Mythbusters: ACTA

Ever since the Internet blackout to protest the Stop Online Piracy Act and the PROTECT IP Act numerous legislative proposals and treaties from the Anti-Counterfeiting Trade Agreement (ACTA)–, which was signed into law by the President last year, and is now being debated in Europe -- to cybersecurity related proposals having nothing whatsoever to do with protection of intellectual property, have been labeled the “new SOPA”. “SOPA’d” is reportedly even becoming a verb on the Hill (as in don’t get SOPA’d). While this may be an effective rallying cry to bring the agreement to the attention of recent IP activists, it obscures the truth about the agreement.

The debate surrounding ACTA in the EU is a prime example of this phenomena. IP skeptics have labeled ACTA “SOPA’s evil twin” but even opponents of ACTA, including journalists at Ars Technica who have followed the ACTA negotiations closely and have criticized the negotiating process and approach of ACTA, have publicly stated that the comparisons with SOPA and PROTECT IP are totally false. With all of the misinformation surrounding ACTA, we have taken some time to clear up often-repeated myths about the agreement.

Myth: ACTA was negotiated in secret

Fact: Many of the complaints about lack of transparency of the negotiating process stem from the fact that USTR shared drafts of negotiating texts with members of its Industry Trade Advisory Committees. Consultation with ITACs is a long standing part of US trade negotiation practices. Sixteen different ITACs exist to cover the panoply of manufacturing and services sectors in the United States. ITACs were established as a result of the International Trade Act of 1974, in order to ensure that the US Government consults with affected private sector commercial interests when formulating its trade policy. ITAC advisors are charged with providing advisory opinions to the USTR and Department of Commerce on how various trade agreements promote the economic interests of the United States, and whether particular proposals provide for equity and reciprocity for affected industry sectors. ITAC members are appointed jointly by the Secretary of Commerce and the USTR for a charter of two years, and must obtain a security clearance. U.S citizens, who are not full time employees of a governmental entity, and who represent a U.S. entity that trades internationally (or an association of such entities) are eligible to apply, without regard to political affiliation. Members are appointed based on individual knowledge and balance of industry representation in the ITACs.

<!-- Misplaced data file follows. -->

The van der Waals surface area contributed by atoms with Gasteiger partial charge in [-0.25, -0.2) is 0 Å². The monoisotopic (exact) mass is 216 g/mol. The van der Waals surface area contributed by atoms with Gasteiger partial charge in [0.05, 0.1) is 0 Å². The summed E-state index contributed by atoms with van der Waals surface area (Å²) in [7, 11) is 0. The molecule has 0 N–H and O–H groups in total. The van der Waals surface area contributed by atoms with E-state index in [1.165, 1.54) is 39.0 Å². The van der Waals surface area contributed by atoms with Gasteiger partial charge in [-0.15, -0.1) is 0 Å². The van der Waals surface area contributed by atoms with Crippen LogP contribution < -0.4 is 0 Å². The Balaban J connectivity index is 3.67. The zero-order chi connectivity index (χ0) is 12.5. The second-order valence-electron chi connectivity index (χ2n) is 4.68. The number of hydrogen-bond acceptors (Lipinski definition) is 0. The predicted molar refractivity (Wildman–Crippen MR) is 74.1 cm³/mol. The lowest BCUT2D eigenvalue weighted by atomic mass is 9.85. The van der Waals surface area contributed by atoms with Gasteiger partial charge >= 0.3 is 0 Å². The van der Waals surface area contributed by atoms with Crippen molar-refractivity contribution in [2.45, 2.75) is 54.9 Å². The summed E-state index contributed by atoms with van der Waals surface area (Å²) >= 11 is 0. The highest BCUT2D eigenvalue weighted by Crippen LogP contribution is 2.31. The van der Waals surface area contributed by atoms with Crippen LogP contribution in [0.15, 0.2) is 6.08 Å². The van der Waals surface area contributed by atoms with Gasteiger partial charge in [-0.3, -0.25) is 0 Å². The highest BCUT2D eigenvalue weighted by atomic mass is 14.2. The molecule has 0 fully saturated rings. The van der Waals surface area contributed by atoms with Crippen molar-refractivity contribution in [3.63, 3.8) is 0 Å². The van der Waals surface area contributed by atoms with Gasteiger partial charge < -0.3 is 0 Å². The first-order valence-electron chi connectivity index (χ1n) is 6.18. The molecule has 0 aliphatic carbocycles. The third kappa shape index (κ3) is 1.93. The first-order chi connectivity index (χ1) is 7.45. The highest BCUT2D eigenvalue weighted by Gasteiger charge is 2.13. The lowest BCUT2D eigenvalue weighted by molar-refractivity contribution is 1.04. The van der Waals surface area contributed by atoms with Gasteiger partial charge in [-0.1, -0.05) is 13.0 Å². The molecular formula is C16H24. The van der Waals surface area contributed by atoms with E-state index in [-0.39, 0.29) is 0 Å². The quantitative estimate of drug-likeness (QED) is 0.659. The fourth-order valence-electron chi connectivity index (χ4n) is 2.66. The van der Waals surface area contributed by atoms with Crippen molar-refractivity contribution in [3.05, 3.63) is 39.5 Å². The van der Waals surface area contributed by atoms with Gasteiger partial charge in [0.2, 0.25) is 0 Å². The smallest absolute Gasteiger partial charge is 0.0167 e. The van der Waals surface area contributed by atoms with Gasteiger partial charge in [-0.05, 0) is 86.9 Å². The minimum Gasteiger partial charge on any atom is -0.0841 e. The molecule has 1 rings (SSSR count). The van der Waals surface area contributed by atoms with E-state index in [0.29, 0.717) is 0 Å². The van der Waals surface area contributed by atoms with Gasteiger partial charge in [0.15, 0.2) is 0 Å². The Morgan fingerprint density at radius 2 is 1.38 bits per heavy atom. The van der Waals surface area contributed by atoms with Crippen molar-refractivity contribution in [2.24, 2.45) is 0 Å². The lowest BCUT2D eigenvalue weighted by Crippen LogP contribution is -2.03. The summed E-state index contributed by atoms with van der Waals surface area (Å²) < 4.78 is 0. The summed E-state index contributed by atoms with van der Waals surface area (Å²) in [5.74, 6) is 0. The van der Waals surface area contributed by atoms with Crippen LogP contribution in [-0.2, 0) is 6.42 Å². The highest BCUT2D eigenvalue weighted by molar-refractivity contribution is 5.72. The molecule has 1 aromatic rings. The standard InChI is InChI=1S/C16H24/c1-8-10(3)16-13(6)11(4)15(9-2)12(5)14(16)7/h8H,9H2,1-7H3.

In addition to the ITAC process, USTR also provided access to copies of negotiating texts (on the same terms as texts were provided to ITAC members) to interested members of the public representing consumers, and entities not currently serving on ITACs. At least 42 individuals representing a variety of interests including Public Knowledge, Center for Democracy and Technology, library groups, CCIA, CEA, Google, eBay, Dell and Intel participated in the discussions of the agreement through this additional process.

Finally, there was significant press coverage and publicly available information about the U.S negotiating position throughout the process.

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